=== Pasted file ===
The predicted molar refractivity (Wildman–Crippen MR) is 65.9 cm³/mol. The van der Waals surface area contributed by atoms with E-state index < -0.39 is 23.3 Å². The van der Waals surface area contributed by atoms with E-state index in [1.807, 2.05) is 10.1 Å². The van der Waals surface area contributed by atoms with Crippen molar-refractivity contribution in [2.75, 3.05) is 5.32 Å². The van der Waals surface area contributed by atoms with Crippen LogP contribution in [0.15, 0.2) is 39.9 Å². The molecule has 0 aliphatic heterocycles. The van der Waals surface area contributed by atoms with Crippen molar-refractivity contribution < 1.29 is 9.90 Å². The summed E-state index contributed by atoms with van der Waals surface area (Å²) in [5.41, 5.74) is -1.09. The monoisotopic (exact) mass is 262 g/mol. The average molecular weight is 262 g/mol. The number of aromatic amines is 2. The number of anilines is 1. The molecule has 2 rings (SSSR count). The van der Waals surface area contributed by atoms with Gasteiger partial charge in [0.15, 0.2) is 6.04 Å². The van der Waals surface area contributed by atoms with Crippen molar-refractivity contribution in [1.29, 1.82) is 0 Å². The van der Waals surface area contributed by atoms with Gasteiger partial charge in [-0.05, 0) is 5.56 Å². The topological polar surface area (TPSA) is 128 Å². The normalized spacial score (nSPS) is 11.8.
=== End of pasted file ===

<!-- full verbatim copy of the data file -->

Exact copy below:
The predicted molar refractivity (Wildman–Crippen MR) is 65.9 cm³/mol. The van der Waals surface area contributed by atoms with E-state index < -0.39 is 23.3 Å². The van der Waals surface area contributed by atoms with E-state index in [1.807, 2.05) is 10.1 Å². The van der Waals surface area contributed by atoms with Crippen molar-refractivity contribution in [2.75, 3.05) is 5.32 Å². The van der Waals surface area contributed by atoms with Crippen LogP contribution in [0.15, 0.2) is 39.9 Å². The molecule has 0 aliphatic heterocycles. The van der Waals surface area contributed by atoms with Crippen molar-refractivity contribution < 1.29 is 9.90 Å². The summed E-state index contributed by atoms with van der Waals surface area (Å²) in [5.41, 5.74) is -1.09. The monoisotopic (exact) mass is 262 g/mol. The average molecular weight is 262 g/mol. The number of aromatic amines is 2. The number of anilines is 1. The molecule has 2 rings (SSSR count). The van der Waals surface area contributed by atoms with Gasteiger partial charge in [0.15, 0.2) is 6.04 Å². The van der Waals surface area contributed by atoms with Crippen molar-refractivity contribution in [1.29, 1.82) is 0 Å². The van der Waals surface area contributed by atoms with Gasteiger partial charge in [-0.05, 0) is 5.56 Å². The topological polar surface area (TPSA) is 128 Å². The normalized spacial score (nSPS) is 11.8.